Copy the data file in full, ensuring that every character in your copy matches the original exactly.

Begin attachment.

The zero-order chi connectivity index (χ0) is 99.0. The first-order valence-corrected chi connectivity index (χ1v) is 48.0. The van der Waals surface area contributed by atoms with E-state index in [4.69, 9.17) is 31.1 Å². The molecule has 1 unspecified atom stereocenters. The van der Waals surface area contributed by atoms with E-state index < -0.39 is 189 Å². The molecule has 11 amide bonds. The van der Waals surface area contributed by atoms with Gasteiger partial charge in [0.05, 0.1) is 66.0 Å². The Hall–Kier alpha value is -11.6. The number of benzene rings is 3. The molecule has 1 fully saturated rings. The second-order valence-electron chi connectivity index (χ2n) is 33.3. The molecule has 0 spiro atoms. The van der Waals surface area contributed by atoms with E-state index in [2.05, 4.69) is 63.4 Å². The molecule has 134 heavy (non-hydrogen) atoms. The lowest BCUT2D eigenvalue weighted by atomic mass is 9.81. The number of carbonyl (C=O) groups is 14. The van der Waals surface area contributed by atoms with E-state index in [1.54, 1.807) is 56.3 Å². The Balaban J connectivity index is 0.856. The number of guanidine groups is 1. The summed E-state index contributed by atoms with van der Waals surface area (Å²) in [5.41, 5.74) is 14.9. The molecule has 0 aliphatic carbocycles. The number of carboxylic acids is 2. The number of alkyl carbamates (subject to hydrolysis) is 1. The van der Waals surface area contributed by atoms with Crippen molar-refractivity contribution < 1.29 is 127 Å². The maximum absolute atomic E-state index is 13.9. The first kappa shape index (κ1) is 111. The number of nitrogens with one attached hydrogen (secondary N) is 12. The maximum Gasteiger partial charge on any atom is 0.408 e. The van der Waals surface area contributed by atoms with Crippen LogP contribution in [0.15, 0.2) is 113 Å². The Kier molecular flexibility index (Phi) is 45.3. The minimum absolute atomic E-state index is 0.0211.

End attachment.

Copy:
The zero-order chi connectivity index (χ0) is 99.0. The first-order valence-corrected chi connectivity index (χ1v) is 48.0. The van der Waals surface area contributed by atoms with E-state index in [4.69, 9.17) is 31.1 Å². The molecule has 1 unspecified atom stereocenters. The van der Waals surface area contributed by atoms with E-state index < -0.39 is 189 Å². The molecule has 11 amide bonds. The van der Waals surface area contributed by atoms with Gasteiger partial charge in [0.05, 0.1) is 66.0 Å². The Hall–Kier alpha value is -11.6. The number of benzene rings is 3. The molecule has 1 fully saturated rings. The second-order valence-electron chi connectivity index (χ2n) is 33.3. The molecule has 0 spiro atoms. The van der Waals surface area contributed by atoms with E-state index in [2.05, 4.69) is 63.4 Å². The molecule has 134 heavy (non-hydrogen) atoms. The lowest BCUT2D eigenvalue weighted by atomic mass is 9.81. The number of carbonyl (C=O) groups is 14. The van der Waals surface area contributed by atoms with E-state index in [1.54, 1.807) is 56.3 Å². The Balaban J connectivity index is 0.856. The number of guanidine groups is 1. The summed E-state index contributed by atoms with van der Waals surface area (Å²) in [5.41, 5.74) is 14.9. The molecule has 0 aliphatic carbocycles. The number of carboxylic acids is 2. The number of alkyl carbamates (subject to hydrolysis) is 1. The van der Waals surface area contributed by atoms with Crippen molar-refractivity contribution < 1.29 is 127 Å². The maximum absolute atomic E-state index is 13.9. The first kappa shape index (κ1) is 111. The number of nitrogens with one attached hydrogen (secondary N) is 12. The maximum Gasteiger partial charge on any atom is 0.408 e. The van der Waals surface area contributed by atoms with Crippen LogP contribution in [0.15, 0.2) is 113 Å². The Kier molecular flexibility index (Phi) is 45.3. The minimum absolute atomic E-state index is 0.0211.